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5 Feminist Books for Valentine’s Day Skeptics

These reads will change the way you look at sex, love, and relationships.

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Photo by Maddie Howard
Photo by Maddie Howard

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It’s almost Valentine’s Day and there’s no doubt you’re being bombarded with relationship-esque content all over your Instagram feed. And while I love obsessing over couple photos as much as the next person, my feminist conscience simultaneously sends off warning signals during this love-is-the-answer time period.

In a culture that constantly tells women they need a man in order to be complete, Valentine’s Day often feels like yet another opportunity for society to push this redundant, problematic message further. For all of my fellow skeptics, here are some feminist reads that will challenge everything you’ve thought about sex and love. They’ll also help you improve arguably the most important relationship in your life: the one you have with yourself.

Girls & Sex: Navigating the Complicated New Landscape by Peggy Orenstein Peggy Orenstein has a knack for encompassing what it means to be a young woman exploring the depths of her sexuality while existing in a world that seeks to demonize female pleasure. This book is the sex-ed you wish you got in high school and more.

New Erotica for Feminists: Satirical Fantasies of Love, Lust, and Equal Pay by Caitlin Kunkel, Fiona Taylor, Brooke Preston and Carrie Wittmer —The comedy writers behind this breezy, hilarious read about the frustrations of everyday sexism are truly exceptional. Read this if you’re feeling crushed by the weight of your patriarchal day-to-day interactions and need a good laugh.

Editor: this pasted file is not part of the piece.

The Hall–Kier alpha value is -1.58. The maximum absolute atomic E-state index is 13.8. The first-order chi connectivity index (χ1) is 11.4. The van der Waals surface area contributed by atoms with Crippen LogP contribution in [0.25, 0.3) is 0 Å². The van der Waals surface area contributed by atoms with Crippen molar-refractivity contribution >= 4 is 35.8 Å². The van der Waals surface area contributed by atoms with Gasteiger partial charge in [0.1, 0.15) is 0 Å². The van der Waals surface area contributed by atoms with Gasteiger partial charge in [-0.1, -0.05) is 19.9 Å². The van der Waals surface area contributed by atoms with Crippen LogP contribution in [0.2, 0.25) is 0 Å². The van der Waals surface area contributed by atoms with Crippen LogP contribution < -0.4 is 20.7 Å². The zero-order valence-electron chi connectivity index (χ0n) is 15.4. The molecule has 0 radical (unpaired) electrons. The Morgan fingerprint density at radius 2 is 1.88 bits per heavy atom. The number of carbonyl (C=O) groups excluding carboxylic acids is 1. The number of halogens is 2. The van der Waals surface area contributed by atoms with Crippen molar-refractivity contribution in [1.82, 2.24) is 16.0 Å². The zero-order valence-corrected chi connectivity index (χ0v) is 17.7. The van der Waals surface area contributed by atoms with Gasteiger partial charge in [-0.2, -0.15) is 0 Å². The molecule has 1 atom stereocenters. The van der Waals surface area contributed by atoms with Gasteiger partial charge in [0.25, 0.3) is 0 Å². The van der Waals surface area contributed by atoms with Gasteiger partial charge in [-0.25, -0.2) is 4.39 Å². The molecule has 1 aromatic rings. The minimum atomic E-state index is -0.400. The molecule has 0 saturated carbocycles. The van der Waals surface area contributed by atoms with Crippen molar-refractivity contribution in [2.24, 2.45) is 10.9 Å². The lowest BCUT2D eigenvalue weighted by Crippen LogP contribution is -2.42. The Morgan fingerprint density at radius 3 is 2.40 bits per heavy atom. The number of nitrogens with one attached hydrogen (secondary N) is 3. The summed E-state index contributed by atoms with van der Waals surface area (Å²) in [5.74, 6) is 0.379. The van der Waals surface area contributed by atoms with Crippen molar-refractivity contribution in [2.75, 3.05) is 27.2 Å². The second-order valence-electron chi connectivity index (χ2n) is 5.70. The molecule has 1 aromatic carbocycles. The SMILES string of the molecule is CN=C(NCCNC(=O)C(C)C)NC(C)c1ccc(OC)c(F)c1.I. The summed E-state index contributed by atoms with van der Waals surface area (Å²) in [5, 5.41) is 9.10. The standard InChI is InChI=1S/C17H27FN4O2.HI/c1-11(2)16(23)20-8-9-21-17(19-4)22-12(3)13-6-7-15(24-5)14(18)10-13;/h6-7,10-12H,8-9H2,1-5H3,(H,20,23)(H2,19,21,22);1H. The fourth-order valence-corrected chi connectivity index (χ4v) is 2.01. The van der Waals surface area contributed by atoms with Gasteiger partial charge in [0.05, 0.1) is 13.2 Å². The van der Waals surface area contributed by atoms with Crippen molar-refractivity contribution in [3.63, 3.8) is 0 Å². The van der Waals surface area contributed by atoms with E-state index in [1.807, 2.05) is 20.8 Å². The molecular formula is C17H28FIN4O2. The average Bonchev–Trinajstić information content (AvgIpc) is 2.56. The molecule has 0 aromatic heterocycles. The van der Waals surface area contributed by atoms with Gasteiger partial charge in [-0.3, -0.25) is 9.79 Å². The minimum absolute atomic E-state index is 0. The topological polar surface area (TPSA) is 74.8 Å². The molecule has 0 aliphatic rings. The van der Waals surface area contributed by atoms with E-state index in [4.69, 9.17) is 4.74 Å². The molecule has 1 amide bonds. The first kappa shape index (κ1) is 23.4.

All About Love: New Visions by bell hooks — If you’ve never dabbled in bell hooks’ work, now is the time. All About Love examines the nature of relationships with partners, with the self, with your family and how our white, male-dominated society complicates these experiences.

The Purity Myth: How America’s Obsession with Virginity is Hurting Young Women by Jessica Valenti — In short, Jessica Valenti is an icon. Through this book she poignantly demonstrates how the concept of “virginity” that is ingrained in our educational and religious systems inevitably damages the country’s youth.

Virgin or Vamp: How the Press Covers Sex Crimes by Helen Benedict The American media has a long history of covering rape and abuse in a way that negatively impacts women. Through this book Helen Benedict analyzes specific cases of sex crimes and demonstrates how the press contributes to the concept of “rape myths” in our culture.

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More on Mental Health on Campus:

What Campus Mental Health Centers Are Doing to Keep Up With Student Need

If You’re a Student Who’s Struggling With Mental Health, These 7 Tips Will Help

The Hidden Stress of RAs in the Student Mental Health Crisis

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